I'd advice any new drivers NOT to even consider motorway driving since they've been out by themselves around an area they're familiar with atleast for 4 weeks, and also keep passengers to a minimum. Looking back to when I passed my test, it took a great deal of concentration the first few months, I chose to stick to motorway driving only for small distances of around 30miles and didn't do a long haul trip until 9 months into passing my test- advice which was reiterated by my instructor, parents and many others who've been driving for a while and it's advice i'd pass on now. The op's friend may have been an offroad driver, but the motorway is another ballpark and requires a different skill and attitude


    As an experienced driver, there is nothing more annoying than a bad attitude of a new driver, still with his P plates on, and doing something dangerous- SO, op think safe.
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    (Original post by Subcutaneous)
    Oh good for you

    however i've been driving probably before you grew your first pube, and as emilina says, as a new driver you're only just getting used to driving by yourself, and gaining skills you wouldn't have necessarily have gained whilst learning- as being a qualified driver is a whole different parkfield. Let alone motorway driving, which can seem easy when you're a passenger, but as a new driver it's intimidating with the speed and not all drivers have common sense.

    The RoSPA produced a document back in 2002, that is just as relevant today about the factors why so many new drivers have accidents
    http://www.rospa.com/RoadSafety/advi...ers/policy.htm


    Just because you had the attitude to reckon you could drive a land rover along the M5, does not mean the majority can. If anything you were acting rather recklessly by doing that.

    I'd advice any new drivers NOT to even consider motorway driving since they've been out by themselves around an area they're familiar with atleast for 4 weeks, and also keep passengers to a minimum. Looking back to when I passed my test, it took a great deal of concentration the first few months, I chose to stick to motorway driving only for small distances of around 30miles and didn't do a long haul trip until 9 months into passing my test- advice which was reiterated by my instructor, parents and many others who've been driving for a while and it's advice i'd pass on now. The op's friend may have been an offroad driver, but the motorway is another ballpark and requires a different skill and attitude


    As an experienced driver, there is nothing more annoying than a bad attitude of a new driver, still with his P plates on, and doing something dangerous- SO, op think safe.
    Keep your pants on. It may well have been 'reckless' but I've been driving for well over a year now (I know, nothing on your spotless record) and even with my 'bad attitude' I haven't yet been in an accident or in a situation that I couldn't handle. I don't drive like a knob like so many other guys my age and I know how my car handles inside out. Two months after driving to the festival I was on another long motorway haul in pouring rain, sheet water and 20m visibility due to spray. Speed down, slow lane and I was ok. Granted I was on my own that time but I survived. Every one of my friend's parents has no qualms about letting their kids out in my car because they trust me, which is more than can be said for many other guys my age with cars. You have no idea how I am behind the wheel of a car other than what I've posted on this thread. I don't pretend that I have more experience than you but please don't underestimate me.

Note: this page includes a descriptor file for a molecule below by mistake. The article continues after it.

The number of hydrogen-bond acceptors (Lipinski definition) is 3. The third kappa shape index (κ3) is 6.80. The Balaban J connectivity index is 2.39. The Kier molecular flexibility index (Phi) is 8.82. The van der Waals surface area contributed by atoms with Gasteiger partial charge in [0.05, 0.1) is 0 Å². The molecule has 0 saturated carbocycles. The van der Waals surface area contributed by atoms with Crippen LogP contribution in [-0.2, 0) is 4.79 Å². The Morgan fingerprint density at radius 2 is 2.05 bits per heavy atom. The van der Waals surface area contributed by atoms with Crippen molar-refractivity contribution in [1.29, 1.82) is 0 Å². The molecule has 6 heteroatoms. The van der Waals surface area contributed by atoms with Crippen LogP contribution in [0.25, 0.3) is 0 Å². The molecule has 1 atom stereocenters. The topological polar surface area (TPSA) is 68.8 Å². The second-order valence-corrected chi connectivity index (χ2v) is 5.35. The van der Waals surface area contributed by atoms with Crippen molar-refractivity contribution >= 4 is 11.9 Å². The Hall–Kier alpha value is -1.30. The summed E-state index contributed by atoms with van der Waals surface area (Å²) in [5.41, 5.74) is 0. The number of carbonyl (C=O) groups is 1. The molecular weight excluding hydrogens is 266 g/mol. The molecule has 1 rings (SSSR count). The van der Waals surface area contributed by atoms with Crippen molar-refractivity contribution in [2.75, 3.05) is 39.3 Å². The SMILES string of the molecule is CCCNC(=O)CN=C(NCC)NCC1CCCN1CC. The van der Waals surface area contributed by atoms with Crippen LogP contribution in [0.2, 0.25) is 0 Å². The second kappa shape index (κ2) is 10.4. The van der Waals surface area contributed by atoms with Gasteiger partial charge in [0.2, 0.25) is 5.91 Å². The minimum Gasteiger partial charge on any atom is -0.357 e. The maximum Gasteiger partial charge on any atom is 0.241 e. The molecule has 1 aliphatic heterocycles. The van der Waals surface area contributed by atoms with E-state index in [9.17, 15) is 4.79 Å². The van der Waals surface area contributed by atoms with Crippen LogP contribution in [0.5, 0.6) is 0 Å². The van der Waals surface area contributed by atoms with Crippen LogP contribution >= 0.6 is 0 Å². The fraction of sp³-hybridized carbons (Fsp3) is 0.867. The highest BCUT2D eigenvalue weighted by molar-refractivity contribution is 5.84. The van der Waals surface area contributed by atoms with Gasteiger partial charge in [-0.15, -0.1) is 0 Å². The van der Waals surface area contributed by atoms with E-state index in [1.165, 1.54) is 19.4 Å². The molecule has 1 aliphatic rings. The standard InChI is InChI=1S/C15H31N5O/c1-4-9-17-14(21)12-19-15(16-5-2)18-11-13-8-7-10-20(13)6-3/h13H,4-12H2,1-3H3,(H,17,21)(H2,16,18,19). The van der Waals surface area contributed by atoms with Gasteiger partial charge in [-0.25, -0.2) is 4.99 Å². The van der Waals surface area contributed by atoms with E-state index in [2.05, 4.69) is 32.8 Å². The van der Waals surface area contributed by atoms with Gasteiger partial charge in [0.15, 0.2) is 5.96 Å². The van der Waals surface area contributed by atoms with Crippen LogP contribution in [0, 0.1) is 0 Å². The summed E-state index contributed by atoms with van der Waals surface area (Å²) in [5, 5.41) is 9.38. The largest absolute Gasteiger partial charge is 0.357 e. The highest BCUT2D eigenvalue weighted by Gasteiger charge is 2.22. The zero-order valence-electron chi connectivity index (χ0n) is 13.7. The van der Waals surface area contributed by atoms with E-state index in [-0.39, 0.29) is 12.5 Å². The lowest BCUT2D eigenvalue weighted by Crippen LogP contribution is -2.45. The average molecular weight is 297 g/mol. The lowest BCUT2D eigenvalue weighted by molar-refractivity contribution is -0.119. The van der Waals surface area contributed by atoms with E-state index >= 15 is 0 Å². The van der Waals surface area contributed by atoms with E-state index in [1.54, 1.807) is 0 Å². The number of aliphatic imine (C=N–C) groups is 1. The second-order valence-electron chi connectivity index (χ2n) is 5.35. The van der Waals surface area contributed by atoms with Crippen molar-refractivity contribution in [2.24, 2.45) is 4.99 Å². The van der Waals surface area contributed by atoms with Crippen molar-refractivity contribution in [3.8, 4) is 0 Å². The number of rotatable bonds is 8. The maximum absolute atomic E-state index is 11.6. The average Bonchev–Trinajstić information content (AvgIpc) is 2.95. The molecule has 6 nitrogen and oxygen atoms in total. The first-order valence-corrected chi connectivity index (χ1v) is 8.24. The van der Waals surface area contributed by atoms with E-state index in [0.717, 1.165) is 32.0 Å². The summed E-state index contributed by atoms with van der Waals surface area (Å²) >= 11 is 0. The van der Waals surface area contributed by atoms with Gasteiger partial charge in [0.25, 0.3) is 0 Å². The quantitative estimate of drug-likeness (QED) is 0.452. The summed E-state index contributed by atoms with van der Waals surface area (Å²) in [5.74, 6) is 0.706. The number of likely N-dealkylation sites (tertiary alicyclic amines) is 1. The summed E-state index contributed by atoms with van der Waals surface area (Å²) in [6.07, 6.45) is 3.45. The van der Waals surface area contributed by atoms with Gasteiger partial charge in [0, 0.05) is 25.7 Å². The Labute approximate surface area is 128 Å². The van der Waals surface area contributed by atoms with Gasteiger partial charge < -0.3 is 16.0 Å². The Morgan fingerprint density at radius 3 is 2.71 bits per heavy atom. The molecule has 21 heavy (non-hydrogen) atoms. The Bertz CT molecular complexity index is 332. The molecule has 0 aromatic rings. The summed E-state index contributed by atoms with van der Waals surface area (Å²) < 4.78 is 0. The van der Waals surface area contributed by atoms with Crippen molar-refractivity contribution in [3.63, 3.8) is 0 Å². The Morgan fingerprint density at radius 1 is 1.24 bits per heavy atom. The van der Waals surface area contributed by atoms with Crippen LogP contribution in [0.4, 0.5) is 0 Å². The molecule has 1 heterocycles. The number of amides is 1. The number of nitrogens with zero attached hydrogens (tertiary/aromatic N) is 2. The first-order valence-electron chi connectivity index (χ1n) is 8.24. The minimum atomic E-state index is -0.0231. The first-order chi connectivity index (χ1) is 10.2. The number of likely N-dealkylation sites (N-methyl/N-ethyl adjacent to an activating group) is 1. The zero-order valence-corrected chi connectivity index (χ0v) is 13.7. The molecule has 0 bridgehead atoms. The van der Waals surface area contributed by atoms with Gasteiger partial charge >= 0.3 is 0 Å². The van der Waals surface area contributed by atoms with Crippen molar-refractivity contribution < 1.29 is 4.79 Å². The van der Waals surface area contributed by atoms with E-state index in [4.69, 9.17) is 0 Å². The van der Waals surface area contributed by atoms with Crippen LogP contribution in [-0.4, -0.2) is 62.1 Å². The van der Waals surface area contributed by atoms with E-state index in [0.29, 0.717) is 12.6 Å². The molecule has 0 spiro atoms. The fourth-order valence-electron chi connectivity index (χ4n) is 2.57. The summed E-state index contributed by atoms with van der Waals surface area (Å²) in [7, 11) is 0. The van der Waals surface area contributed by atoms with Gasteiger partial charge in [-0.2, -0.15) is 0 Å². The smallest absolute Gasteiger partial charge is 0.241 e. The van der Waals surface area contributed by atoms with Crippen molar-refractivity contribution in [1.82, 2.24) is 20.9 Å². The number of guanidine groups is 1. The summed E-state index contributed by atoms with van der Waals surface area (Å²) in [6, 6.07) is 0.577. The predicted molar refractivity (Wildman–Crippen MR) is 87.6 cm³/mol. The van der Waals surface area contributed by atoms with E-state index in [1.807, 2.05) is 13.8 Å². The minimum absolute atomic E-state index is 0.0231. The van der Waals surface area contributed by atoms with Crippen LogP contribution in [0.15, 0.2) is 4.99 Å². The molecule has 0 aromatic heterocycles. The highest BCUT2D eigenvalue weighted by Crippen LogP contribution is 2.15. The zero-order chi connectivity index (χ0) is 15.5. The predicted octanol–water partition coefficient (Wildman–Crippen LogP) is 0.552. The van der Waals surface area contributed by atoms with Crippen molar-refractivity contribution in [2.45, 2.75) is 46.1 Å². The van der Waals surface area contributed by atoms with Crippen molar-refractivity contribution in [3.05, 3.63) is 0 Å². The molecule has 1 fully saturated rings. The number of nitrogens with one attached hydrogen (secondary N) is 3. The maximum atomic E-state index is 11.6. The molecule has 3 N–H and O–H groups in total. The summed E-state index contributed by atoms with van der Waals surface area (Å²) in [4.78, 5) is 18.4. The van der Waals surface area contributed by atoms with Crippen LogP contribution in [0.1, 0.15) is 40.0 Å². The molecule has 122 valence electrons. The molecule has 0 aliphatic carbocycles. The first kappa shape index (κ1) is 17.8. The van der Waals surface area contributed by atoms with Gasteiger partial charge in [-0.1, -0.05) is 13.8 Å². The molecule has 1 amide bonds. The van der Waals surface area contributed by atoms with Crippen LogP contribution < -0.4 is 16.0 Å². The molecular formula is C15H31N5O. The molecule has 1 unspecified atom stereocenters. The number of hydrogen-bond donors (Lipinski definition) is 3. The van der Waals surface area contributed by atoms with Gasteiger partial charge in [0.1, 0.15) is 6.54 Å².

The OP's friend is into off roading. Teaches you spacial awareness, car control and how to handle a car in very low traction conditions. And Rally Cross - do you even know what that is? It's taking a small beat up car and thrashing it around an off road/tarmac track as fast as you can and let no one get in your way. It's totally nuts but if that doesn't teach you to be aware of those in cars around you at speed then I don't know what will. We all gotta start somewhere and you have to take risks to move forward in life. The OP's friend is also, I think, 21 so he has 3 years life experience on me and will be oh-so much wiser.

    One time I was in a position where I had 11 people in my car (don't worry, it was legal, they all had seats, before you start on at me for being reckless again) and a fully loaded roof rack 2 feet deep in baggage, tents and a bike and we made it the 9 miles we needed to go without any problems. Tell me you've done that and know more about driving a heavily loaded 4x4 with a very high COG before you go on and on about years of experience. People can go for years doing exactly the same thing in the same kind of car and not really learnt anything. I've done a lot of different things (different loads, different conditions, different roads) in 5 or 6 different cars since I've passed and I've learnt a lot. I don't kid myself that I haven't got a lot of learning yet to do but I've had more experience across a range of vehicles and conditions than many my age have.
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    man what are you folks talking about
    motorway driving is the easiest type of driving there is
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    (Original post by munn)
    man what are you folks talking about
    motorway driving is the easiest type of driving there is